Earth Fissure Map of the Picacho & Friendly Corners Study Area: Pinal County, Arizona v 3.0
AuthorArizona Geological Survey
KeywordsArizona Geological Survey Digital Maps (DM)
earth fissure maps
MetadataShow full item record
CitationArizona Geological Survey, 2016, Earth Fissure Map of the Picacho & Friendly Corners Study Area: Pinal County, Arizona v. 3.0. Arizona Geological Survey Digital Map - Earth Fissure (DM-EF-03, v3.0), 3 map sheets, 1:24,000 map scale.
PublisherArizona Geological Survey (Tucson, AZ)
DescriptionThis is one of a series of earth fissure maps prepared by the Arizona Geological Survey (“AZGS”) in accordance with Ariz. Rev. Stat. § 27-152.01(3). AZGS collected location information from previously conducted earth fissure studies, reviewed available remote-sensing aerial and satellite imagery, and conducted surface site investigations throughout the study area. A reasonable effort was made to identify all earth fissures in the study area. Nonetheless, some fissures may remain unmapped as a result of one or more of the following: 1) existing fissures may have been masked by construction or agricultural activities; 2) incipient fissures may lack clear surface expression; 3) the surface expression of fissures changes constantly as new earth fissures develop and old earth fissures fill in. A blank area on the map does not guarantee earth fissures are not present. However, blank areas within the study area boundary have been investigated, and no surface evidence of fissures was found as of the date of map publication. Determining the presence or absence of a fissure at any specific site may require additional mapping and/or geotechnical analysis.
Series/Report no.DM-EF-3 v 3.0
RightsArizona Geological Survey. All rights reserved.
Collection InformationDocuments in the AZGS Document Repository collection are made available by the Arizona Geological Survey (AZGS) and the University Libraries at the University of Arizona. For more information about items in this collection, please contact firstname.lastname@example.org.
North Bounding Coordinate32.9128
South Bounding Coordinate32.5802
West Bounding Coordinate-111.577
East Bounding Coordinate-111.399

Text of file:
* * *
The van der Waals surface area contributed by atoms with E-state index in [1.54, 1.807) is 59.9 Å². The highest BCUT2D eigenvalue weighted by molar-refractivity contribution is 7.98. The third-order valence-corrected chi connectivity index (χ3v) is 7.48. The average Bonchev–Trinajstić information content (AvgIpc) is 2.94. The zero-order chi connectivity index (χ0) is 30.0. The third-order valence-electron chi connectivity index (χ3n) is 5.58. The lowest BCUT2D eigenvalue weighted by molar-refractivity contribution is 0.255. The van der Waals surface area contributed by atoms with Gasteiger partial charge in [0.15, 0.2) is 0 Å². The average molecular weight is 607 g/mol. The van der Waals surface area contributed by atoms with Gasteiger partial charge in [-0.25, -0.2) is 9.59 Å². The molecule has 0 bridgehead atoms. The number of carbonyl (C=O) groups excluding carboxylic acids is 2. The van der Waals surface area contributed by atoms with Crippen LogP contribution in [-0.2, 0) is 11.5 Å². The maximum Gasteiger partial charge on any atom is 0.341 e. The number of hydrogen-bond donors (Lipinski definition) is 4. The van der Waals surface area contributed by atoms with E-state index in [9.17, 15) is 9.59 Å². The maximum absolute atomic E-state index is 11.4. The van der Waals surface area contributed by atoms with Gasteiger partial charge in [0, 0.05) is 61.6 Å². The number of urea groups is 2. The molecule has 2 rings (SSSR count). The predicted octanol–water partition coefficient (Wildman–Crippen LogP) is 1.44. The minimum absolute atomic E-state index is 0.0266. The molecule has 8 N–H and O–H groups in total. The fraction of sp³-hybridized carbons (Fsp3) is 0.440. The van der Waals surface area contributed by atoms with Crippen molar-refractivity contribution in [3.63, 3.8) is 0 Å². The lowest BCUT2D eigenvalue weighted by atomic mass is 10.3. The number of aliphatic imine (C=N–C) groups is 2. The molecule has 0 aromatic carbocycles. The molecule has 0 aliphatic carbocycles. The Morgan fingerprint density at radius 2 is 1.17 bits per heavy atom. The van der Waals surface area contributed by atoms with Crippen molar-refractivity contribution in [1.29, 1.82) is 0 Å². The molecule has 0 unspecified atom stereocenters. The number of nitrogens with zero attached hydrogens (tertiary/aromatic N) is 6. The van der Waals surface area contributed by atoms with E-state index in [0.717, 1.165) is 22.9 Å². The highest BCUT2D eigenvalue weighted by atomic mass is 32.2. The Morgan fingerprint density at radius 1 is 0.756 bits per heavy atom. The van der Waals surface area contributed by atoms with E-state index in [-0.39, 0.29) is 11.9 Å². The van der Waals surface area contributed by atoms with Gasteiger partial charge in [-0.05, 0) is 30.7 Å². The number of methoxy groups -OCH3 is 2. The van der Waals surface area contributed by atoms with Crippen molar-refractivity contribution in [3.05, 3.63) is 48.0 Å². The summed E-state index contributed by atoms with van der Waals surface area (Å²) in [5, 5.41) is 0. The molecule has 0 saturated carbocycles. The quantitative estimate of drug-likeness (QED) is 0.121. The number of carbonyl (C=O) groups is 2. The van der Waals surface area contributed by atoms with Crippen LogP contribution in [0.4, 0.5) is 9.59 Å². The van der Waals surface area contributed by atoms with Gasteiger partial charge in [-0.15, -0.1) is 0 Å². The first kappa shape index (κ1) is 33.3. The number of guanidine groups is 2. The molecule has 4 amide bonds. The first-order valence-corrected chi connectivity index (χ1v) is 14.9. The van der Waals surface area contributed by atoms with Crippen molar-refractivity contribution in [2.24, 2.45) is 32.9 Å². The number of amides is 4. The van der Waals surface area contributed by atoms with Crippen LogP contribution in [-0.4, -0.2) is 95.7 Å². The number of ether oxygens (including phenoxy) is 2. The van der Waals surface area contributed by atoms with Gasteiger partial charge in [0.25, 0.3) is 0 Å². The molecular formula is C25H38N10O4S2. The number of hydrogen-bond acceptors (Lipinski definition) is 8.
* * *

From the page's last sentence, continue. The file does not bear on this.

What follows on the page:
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Earth-fissure movements associated with fluctuations in ground-water levels near the Picacho mountains, south-central Arizona, 1980-84Carpenter, Michael C.; Davis, Stanley N.; Simpson, Eugene S.; Wilson, L. G. (The University of Arizona., 1993)The Picacho earth fissure transects subsiding alluvial sediments near the eastern periphery of the Picacho basin in southcentral Arizona. The basin has undergone land subsidence of as much as 3.8 m since the 1930's due to compaction of the aquifer system in response to ground-water-level declines that have exceeded 100 m. The fissure extends generally north-south for 15 km and exhibits horizontal tensile failure as well as up to 0.6 m of normal dip-slip movement at the land surface, with the west side of the fissure downthrown. The fissure was observed as early as 1927, following an earthquake, and is the longest earth fissure in Arizona. Vertical and horizontal displacements have been monitored along a line normal to the fissure. The survey line extends from a bedrock outcrop in the Picacho Mountains on the east, past an observation well near the fissure, to a point 1422 in to the west. From May 1980 to May 1984, the western, downthrown side of the fissure subsided 167 ±1.8 mm and moved 18 ±1.5 mm westward into the basin. Concurrently, the eastern, relatively upthrown side subsided 147 ±1.8 mm and moved 14 ±1.5 mm westward. Dislocation modeling of deformation along the survey line near the fissure suggests that dip-slip movement has occurred along a vertical fault surface that extends from the land surface to a depth of about 300 m. Slip was 9 mm from May to December 1980 and 9 mm from March to November 1981. Continuous measurements were made of horizontal movement across the fissure using a buried invar-wire horizontal extensometer, while water-level fluctuations were continuously monitored in four piezometers nested in two observation wells. The range of horizontal movement was 4.620 mm, and the range of water-level fluctuation in the nearest piezometer in the deeper alluvium was 9.05 m. The maximum annual opening of the fissure during the study period was 3.740 mm from March to October 1981, while the water-level declined 7.59 m. The fissure closed 1.033 mm from October 1981 to March 1982 while the water level recovered 6.94 m. Opening and closing of the fissure were smooth and were correlated with water-level decline and recovery, respectively, in the nearby piezometers. Pearson correlation coefficients between the water-level fluctuations in the deeper piezometers and horizontal movement ranged from 0.913 to 0.925. The correlogram of water-level decline as ordinate, versus horizontal strain as abscissa, exhibits hysteresis loops for annual cycles of water-level fluctuation as well as near-vertical excursions for shorter cycles of pumping and recovery.